Swaziland

Swaziland

Swaziland is a small country with a low-income population – fewer than 20% of the 531,813 adults in this land-locked kingdom earn more than E2,000 (USD $160) per month. While Swaziland is geared for growth, the country’s vulnerability to health and fiscal shocks and the outcome of the regulatory environment’s transition will impact the pace of change of financial inclusion in the near future:

  • Swaziland is characterized by poor health and high mortality rates. The fact that it has the highest HIV/AIDS infection rates in the world and a life expectancy of only 49 years compounds the population’s general vulnerability. This health situation thus constrains demand for financial services on the one hand, but enhances the imperative for riskproection and income smoothing on the other.
  • The combined effect of a small private sector, large public sector, small formal employment market, and reliance on external revenue results in nationwide susceptibility to fiscal shocks
  • The financial services landscape is governed by both the Central Bank and the Financial Services Regulatory Authority. Due to insufficient transitional arrangments, there is uncertainty in the market regarding the jurisdiction of the two authorities, leaving some insititutions without prudential oversight
  • The elegant definition of banking business facilitates non-bank provision of savings and payments, thereby supporting innovation for financial inclusion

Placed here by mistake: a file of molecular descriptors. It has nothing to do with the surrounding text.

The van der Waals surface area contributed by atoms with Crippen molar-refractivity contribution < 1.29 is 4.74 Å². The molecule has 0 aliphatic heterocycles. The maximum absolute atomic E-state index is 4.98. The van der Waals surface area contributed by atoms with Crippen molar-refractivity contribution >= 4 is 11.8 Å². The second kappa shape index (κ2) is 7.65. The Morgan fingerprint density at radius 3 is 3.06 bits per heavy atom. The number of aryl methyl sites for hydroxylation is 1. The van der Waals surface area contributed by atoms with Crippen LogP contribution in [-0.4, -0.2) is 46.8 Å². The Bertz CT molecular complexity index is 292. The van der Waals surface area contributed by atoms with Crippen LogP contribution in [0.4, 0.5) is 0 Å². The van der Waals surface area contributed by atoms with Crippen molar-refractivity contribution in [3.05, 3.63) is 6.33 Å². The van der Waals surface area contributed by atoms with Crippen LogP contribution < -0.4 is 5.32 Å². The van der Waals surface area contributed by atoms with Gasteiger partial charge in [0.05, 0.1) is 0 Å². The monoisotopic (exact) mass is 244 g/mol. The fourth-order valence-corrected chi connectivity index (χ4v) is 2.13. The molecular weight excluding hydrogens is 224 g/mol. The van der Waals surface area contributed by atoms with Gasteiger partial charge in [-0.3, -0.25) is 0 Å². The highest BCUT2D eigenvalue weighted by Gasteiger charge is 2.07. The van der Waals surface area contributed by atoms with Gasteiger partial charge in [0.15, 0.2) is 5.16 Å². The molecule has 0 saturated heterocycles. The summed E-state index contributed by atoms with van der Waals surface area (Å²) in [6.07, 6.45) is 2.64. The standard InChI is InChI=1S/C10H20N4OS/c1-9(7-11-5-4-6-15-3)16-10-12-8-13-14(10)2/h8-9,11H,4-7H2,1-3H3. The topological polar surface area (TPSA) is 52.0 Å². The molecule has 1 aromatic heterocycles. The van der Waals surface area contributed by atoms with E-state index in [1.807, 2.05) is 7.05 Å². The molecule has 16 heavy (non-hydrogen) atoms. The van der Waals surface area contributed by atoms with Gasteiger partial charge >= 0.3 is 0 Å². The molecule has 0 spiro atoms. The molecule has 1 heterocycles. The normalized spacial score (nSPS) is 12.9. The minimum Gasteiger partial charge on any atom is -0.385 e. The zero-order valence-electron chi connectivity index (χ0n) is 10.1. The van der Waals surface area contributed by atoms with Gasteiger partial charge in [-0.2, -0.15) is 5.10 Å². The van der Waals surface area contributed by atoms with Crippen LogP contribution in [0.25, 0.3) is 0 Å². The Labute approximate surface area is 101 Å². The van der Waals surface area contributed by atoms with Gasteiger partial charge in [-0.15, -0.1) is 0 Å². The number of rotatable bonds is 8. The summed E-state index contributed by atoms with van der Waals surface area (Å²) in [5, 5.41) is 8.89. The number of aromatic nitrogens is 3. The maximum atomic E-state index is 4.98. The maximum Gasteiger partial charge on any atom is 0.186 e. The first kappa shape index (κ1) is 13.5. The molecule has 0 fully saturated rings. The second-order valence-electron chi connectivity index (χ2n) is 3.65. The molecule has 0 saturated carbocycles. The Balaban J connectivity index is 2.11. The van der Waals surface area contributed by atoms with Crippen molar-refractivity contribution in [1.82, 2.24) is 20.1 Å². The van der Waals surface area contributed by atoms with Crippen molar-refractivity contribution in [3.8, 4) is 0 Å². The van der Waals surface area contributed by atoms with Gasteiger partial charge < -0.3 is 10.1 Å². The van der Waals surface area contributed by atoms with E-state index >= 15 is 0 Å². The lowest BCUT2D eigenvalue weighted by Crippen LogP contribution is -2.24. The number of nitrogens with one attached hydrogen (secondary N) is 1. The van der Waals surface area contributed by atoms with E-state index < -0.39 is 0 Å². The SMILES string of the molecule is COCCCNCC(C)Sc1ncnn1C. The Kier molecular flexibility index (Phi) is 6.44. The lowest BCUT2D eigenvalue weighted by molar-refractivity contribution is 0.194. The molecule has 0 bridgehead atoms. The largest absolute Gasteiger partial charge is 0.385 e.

• The facilitation of innovative products, such as branchless and mobile banking, without the system operator necessarily requiring a bank license, increases the scope of financial inclusion in Swaziland

Despite barriers to access embedded at the policy and regulatory level, around half of Swazi adults are served by formal financial services, a number that is relatively high in regional terms. This, however, does not mean that total access will be easy to achieve. For instance, just 7% of adults use formal credit and only 17% make use of informal credit. The 22% of adults who remit money from either outside or within Swaziland do so most often through un-intermediated channels, meaning that they either take the cash themselves in person or ask a travelling friend or family member to carry cash to the recipient, a risky prospect at best. General risk management also remains a particularly pernicious issue for Swazis as approximately 78% of adults do not utilize any kind of risk cover, formal or informal. 37% of adults in Swaziland are totally excluded from all financial services.

Though the potential for financial sector growth and strengthening is apparent many challenges to achieving increased and improved financial access also remain. At a macro level, the situation is evolving, and the following will require concerted effort at a policy and implementation level to encourage financial inclusion:

  • Regulatory reform for cross-border products. Regional retailer groups such as Shoprite and PEP already play a deep role in remittnces elsewhere in the region, but Swaziland’s current regulation remain a significant barrier to be overcome in this regard.